It may seem like it was eons ago, but in reality it has been exactly one month. On the night of June 17, a young man named Dylann Roof strolled into the Emanuel African Methodist Episcopal Church for evening bible services. He was joined by ten black parishioners, including the senior pastor and South Carolina State Senator Clementa Pinckney, as they enjoyed their evening of fellowship and worship with each other. As the bible study came to a close, Roof allegedly pulled a Glock 41 .45 caliber handgun and opened fire. After five reloads, nine of the parishioners laid dead; the tenth was spared by Roof allegedly so that person could tell the story of Roof’s attack.
Law enforcement quickly caught Roof in North Carolina the next morning and extradited him back to the quaint Southern city by the Atlantic Ocean, resplendent with its Spanish moss hanging from the trees, palmetto trees swaying in the wind off the beaches and seeped in the history of not only the United States but of the Confederate States of America (Fort Sumter was the site of the first shots of the Civil War in 1861). Further investigation, however, revealed an ugly truth that many have turned their heads to over the years. Roof, through leaving his one victim alive in the church (it is reported he told her he wanted to start a “race war”) and through a manifesto on a website allegedly his that featured photographs of him posing with the Confederate Battle Flag as well as standing on the U. S. flag while spitting on it, brought to light the horrific factor that a relic of the South had now been corrupted into something viewed with hatred by many U. S. citizens.
Before we go on, we must establish the history. The Battle Flag was in no stretch the official flag of the CSA. There were three different flags that were tried by the government, but all bore too much of a resemblance to the U. S. flag for soldiers from either side to be able to differentiate between the two in the heat of battle. Thus, the Battle Flag – most notably carried by General Robert E. Lee’s Army of Northern Virginia but also carried by other Confederate factions – was used so troops could see where their side of the battle was located.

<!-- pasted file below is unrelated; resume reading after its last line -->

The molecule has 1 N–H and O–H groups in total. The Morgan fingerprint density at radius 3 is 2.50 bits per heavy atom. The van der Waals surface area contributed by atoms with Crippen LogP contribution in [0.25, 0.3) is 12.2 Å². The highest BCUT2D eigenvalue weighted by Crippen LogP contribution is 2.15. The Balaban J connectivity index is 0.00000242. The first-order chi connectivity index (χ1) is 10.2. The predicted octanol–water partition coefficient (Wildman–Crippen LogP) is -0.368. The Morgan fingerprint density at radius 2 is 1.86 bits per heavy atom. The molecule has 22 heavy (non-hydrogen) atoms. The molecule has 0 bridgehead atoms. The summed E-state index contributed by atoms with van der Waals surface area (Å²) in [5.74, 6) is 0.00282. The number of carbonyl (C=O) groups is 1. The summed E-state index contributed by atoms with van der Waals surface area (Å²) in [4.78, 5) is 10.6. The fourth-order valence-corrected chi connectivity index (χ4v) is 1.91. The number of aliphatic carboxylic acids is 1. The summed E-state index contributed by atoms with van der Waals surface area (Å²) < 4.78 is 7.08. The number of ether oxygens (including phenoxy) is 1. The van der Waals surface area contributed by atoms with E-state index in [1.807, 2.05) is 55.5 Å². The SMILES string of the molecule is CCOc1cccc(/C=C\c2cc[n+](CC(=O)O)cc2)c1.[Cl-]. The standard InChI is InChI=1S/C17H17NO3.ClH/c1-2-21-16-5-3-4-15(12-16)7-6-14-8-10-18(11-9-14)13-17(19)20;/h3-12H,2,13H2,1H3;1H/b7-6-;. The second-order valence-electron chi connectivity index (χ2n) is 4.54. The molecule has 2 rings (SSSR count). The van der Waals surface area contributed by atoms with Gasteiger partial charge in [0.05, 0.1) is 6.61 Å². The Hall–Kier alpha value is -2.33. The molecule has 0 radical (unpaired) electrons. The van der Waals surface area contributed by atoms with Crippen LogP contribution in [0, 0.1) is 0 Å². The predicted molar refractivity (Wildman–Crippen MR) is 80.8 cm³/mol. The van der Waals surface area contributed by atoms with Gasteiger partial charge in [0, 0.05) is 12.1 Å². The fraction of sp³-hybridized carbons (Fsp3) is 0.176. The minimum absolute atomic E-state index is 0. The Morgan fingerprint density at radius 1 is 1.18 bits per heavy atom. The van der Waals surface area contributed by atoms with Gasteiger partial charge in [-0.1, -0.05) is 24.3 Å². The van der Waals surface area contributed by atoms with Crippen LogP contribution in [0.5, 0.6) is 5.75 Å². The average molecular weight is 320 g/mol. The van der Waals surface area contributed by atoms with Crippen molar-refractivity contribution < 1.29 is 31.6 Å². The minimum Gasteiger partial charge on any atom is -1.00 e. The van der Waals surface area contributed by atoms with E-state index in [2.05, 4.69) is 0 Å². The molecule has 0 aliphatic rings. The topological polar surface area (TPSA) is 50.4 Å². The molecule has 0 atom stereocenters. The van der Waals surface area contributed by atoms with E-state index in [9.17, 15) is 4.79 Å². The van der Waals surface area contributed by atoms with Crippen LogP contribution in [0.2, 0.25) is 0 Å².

Following the end of the Civil War, the Battle Flag’s usage drifted off, supposedly into history. That would take a turn, however, when Southern Democrats, stifling under the boot heels of the Reconstruction period and the stiff penalties that were imposed by the victorious North and the Republican Party, formed the racially motivated Ku Klux Klan and resurrected the banner, in essence, as their battle flag. While also carrying U. S. flags in several marches through the early part of the 20th century (including a particularly noteworthy march through Washington, D.C.), the Battle Flag was more commonly used in the South along with the Battle Flag.
In 1894 the Battle Flag was incorporated into the state flag of Mississippi, where it flew until 1906 when a legal error failed to give the state either an official flag or a coat of arms. That banner was the de facto flag of the state until 2001, when it was officially put back into use for a short period before being replaced. It was also used in the flag of Georgia beginning in 1956 when the Georgia General Assembly used a design from a man named John Sammons Bell, who supported segregation across not only the Palmetto State but also the former Confederacy. That flag flew until 2001, when it was removed.
In 1961 the South Carolina General Assembly added the Battle Flag to the flagpole under the U. S. and South Carolina flags to “commemorate” the 100th anniversary of the Civil War, but it was also put there as a protest at the ever growing movement for civil rights among minorities, especially blacks, across the South and the remainder of the country. Those flags would all fly together until 2000, when the Confederate Battle Flag was moved from atop the South Carolina State House to a Confederate memorial on the State House grounds.
Everyone up to speed? Good…